QUESTION: But should they stop that? Should they stop that moving of equipment around?
MR. MCCORMACK: What they need to do is live up to their obligations, Charley. And they should reverse this step. But more importantly, they need the complete work on their political obligations, and that includes work on the verification regime.
QUESTION: Have you got monitors there are at the facility (inaudible)? Are they able to see what is going on? Where are they?
MR. MCCORMACK: Well, they’re at the facility, as they have been for quite some time, some months now. They’re the – it’s the same mission that observed the cooling tower coming down, for example. I can’t – I don’t have the granularity of detail to tell you exactly what it is that they are – what they are seeing. But they are still on the ground. They are able to observe some of what’s going on there. I can’t imagine that they can see everything, but they do – they have been able to observe some of this activity that has been reported starting yesterday.
QUESTION: Are U.S. officials who have been dealing with this issue surprised by the North Korean action?
MR. MCCORMACK: I can’t say that we’re surprised, Charlie. I think the – we have been in contact with the North Koreans as well as other members of the Six-Party process as part of trying to move it forward, as part of trying to hammer out a verification regime. So we’ve heard rumblings about this kind of action from North Korea. Again, we urge them, as have others, not to take the steps that they have taken. And we’re going to continue to engage in the process and try to use the leverage of that process to get them to focus their energies on where we think they should be – and by we, I mean the other members of the Six-Party Talks – and try to move the process forward.
We’re prepared to meet our obligations. As we have said many times over, this is an action-for-action kind of process, and should North Korea fulfill its obligations, complete the verification regime, we are fully prepared and committed to moving forward with our obligations, as are the other partners in the process.
QUESTION: And just to follow up, when he’s in Beijing, will Chris Hill meet with any North Korean representatives when he –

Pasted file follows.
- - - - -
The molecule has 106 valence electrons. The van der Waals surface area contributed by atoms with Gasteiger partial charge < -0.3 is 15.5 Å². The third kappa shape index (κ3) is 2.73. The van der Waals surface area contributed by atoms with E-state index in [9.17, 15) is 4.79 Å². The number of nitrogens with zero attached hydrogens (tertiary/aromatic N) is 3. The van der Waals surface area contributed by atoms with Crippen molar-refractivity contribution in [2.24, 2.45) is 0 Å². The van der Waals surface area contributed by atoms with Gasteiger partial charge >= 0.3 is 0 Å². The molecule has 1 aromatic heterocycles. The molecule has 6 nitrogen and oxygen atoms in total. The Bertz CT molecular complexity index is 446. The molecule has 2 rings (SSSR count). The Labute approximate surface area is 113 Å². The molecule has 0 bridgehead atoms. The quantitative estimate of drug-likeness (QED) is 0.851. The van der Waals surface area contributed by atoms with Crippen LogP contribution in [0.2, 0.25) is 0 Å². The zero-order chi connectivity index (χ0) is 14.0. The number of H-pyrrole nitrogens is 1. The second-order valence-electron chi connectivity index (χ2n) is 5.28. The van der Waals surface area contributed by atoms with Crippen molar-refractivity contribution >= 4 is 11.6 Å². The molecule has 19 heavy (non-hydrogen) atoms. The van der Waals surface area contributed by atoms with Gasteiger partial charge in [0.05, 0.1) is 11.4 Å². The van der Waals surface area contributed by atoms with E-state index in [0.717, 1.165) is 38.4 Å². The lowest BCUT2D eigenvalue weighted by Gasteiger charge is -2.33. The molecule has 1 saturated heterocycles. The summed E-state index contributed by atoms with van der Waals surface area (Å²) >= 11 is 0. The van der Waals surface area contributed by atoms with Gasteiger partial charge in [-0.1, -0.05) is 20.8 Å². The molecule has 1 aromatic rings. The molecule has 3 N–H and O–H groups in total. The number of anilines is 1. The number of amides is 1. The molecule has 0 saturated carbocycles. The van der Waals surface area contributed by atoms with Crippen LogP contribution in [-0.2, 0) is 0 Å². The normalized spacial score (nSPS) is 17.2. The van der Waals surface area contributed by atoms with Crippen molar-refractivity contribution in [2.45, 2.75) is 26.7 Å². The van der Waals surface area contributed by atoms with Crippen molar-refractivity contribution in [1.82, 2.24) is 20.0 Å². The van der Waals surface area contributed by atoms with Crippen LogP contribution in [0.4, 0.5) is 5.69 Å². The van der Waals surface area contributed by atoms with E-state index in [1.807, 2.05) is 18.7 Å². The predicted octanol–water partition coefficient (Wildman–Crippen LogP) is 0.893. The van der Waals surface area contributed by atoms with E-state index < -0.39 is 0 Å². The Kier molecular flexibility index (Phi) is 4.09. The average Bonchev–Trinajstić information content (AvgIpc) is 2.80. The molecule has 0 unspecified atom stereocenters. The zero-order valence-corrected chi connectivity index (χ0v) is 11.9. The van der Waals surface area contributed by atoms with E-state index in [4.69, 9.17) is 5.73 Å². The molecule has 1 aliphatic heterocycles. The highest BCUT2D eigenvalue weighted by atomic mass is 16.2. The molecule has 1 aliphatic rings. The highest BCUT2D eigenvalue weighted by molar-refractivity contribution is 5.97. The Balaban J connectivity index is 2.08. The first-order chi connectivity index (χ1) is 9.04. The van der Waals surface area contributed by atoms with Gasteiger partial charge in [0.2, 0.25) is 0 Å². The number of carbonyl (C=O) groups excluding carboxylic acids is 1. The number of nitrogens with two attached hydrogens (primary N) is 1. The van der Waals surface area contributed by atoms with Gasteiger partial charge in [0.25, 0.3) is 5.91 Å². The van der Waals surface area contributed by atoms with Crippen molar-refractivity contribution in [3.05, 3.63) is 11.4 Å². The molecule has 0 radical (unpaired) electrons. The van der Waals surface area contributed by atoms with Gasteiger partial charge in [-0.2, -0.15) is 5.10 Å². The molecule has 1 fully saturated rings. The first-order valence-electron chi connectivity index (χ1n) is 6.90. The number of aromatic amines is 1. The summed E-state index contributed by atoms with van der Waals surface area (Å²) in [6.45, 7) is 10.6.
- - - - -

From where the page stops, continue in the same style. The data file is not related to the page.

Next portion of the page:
MR. MCCORMACK: Don’t have any – no plans that I am aware of at this point. We’ll keep you up to date on what his activities are, as well as Sung Kim’s.
QUESTION: Sean, is – the process is not moving forward. Is it moving backward?
MR. MCCORMACK: No. I would say it’s stuck in neutral at the moment, because you are not moving it forward, they have not completed their obligations. But in these kinds of – we – in the Six-Party process, we have learned that it is important to have consistency of principle, it is important to have patience, but it is also important to emphasize to all the parties, most importantly to North Korea, the urgency and the importance of moving the process forward.
There is nothing inevitable about this process. You’ve heard that from Secretary Rice. And we have made clear that it will not move forward absent the fulfillment of all the parties’ obligations. At the risk of sounding like a broken record, North Korea knows what it needs to do.
QUESTION: But he has – from what I can tell, one of the reasons they’re citing for doing this, for moving the equipment and trying to “reassemble,” quote, unquote at least part of the plant is that you did not meet your promise to take them off the terrorism list within the 45 days. Now I understand that the 45 days was the minimum period, not –
MR. MCCORMACK: Right, right.
QUESTION: But they don’t seem to agree on that. So where do you go from here? I mean, is there any space for negotiation on this, or what do you do?
MR. MCCORMACK: Yeah, well, in terms of our actions, we’ve made it clear. We’re prepared to meet our obligations. The President and the Secretary of State have stated – have made that very clear. Part of – part of Chris’ mission, if you will, to go to Beijing is to talk with the Chinese about how to move this forward. But we have stated where – our positions.
North Korea knows what it needs to do. It’s not being asked to do anything that is extraordinary in terms of international verification regimes. It may be difficult for North Korea, given its history and given the kind of regime and the kind of society that it is. But this is part of the process of North Korea taking the necessary steps to have a different kind of relationship with the rest of the world. And we’ll see if they choose to follow through on the commitments that they have made.
QUESTION: And the last thing on verification: So if the process were to go backward or get stuck even longer, then you would say that verification really is the issue here; that’s why they’re not doing what –